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"The charter school movement is in trouble." So begins an article in the Washington Post
. I think that's an exaggeration. Charter schools aren't in trouble as such — their numbers are still on the rise — but they may be cresting. Their once-shiny reputation is tarnishing. Charter proponents' mouths have made too many promises the schools can't keep, and people are beginning to take notice.
Some folks who have read my charter-related posts think I'm opposed to charter schools. Not so. I support any school — district, charter or private — with good teachers, a good curriculum and a strong overall educational philosophy. Plenty of charters fit that description. I would have no problem recommending a charter school to parents if I thought it was a good fit for their children.
What I'm against is the charter school PR machine, part of the ridiculously well funded "education reform"/privatization movement. Hundreds of millions of dollars are spent every year demonizing public education while praising charters as the answer to our educational prayers, then propping up the schools with funding above and beyond what they get from the state.
District schools deserve criticism, but not the "failing schools" slam they get from privatizers, and charters hardly deserve the lavish praise they receive from their financial patrons. That's why I go heavy on charter criticism. With all the money and effort perpetuating the myth of charter school superiority, I feel it's my duty to debunk their myth-making whenever I can.
The first charters began in the early nineties. Arizona's charters opened for business in 1995. The schools have had nearly 30 years to prove their worth. Yet when you look at legitimate studies comparing charters and district schools, the results are pretty much a wash. In one state, charter school students have better scores than similar students in district schools. In another state it's the district schools that have the edge. Charter students may have higher test scores in fourth grade math while district schools top charters in eighth grade English, or vice versa.
People on both sides of the argument can cherry-pick the data to fit their narrative, but when you look at the numbers as a whole, the differences in student achievement are so slight as to be insignificant. If parents choose well, they can send their children to excellent charter schools, but if they fall prey to false advertising, they might end up sending their children to some of the worst schools you'll find anywhere.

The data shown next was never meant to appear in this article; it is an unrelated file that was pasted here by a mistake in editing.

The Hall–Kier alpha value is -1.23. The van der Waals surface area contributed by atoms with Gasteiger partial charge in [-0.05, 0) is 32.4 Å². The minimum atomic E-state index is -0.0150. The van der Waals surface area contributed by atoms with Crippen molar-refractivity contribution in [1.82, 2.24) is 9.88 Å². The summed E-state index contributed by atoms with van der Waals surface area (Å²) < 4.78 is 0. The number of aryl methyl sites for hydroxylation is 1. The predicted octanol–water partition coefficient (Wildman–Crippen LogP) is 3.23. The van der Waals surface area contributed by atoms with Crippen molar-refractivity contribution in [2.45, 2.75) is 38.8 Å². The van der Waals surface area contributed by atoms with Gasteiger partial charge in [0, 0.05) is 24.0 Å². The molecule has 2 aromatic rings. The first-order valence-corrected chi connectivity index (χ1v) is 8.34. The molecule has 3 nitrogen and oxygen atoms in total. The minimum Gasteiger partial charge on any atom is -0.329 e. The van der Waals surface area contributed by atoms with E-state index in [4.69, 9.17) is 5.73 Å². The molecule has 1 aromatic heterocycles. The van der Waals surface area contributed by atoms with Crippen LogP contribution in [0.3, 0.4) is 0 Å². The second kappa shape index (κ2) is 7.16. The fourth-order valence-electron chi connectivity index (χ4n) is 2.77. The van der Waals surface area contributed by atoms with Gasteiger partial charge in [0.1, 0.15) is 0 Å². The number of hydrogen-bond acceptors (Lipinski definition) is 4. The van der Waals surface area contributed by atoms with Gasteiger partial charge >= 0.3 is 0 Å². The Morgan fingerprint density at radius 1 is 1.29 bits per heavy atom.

Hundreds of millions of dollars a year have been very successful at overselling charter schools as a superior alternative to district schools. Now, after almost three decades, the movement is starting to fall victim to its own hype. If you keep insisting charter schools are far better than the district alternative, eventually you have to make good on your promises.
As the author of the Washington Post article notes, charter school school enrollment continues to grow. Here in Arizona, charters have added 10,000 students a year over the past decade. But the nationwide growth has slowed, and skepticism has increased. Cities like Chicago, New York and Los Angeles are putting breaks on charter school expansion. The results of New Orleans' grand experiment after Hurricane Katrina when they converted most the school system to charters have been so mixed, other cities are wary of following a similar path.
One of the PR machine's biggest selling points for charters has been the claim that they rescue African American children from "failing schools." The NAACP is no longer buying it. Seeing the number of poorly run charters in African American neighborhoods, which are allowed to stay in business because of lax state oversight and an absence of sensible regulation, the NAACP has called for a moratorium on all new charter schools until current problems are dealt with.
Even here in Arizona, the governor and the legislature have been forced to consider increasing oversight and regulation of charters because of disturbing signs of corruption and profiteering riddling some schools' management.
The public's assessment of charters has been slipping lately, especially among Democrats, whose support of charters has lowered significantly over the past few years. The change is reflected in the recent batch of Democratic presidential hopefuls. While the Obama administration promoted charter schools, it's hard to find full-throated support of charters from any of this year's candidates.
Republicans, meanwhile, still favor charters by a wide margin. Like so many other issues in our polarized society, charters have taken a partisan turn, which doesn't bode well for the future of the charter school movement.
In the short term, the future of charters will depend on the outcome of the presidential election. A continuation of the Trump/DeVos educational policy will breathe life into the charter movement. A Democratic presidency is likely to slow its growth or even lead to a decline.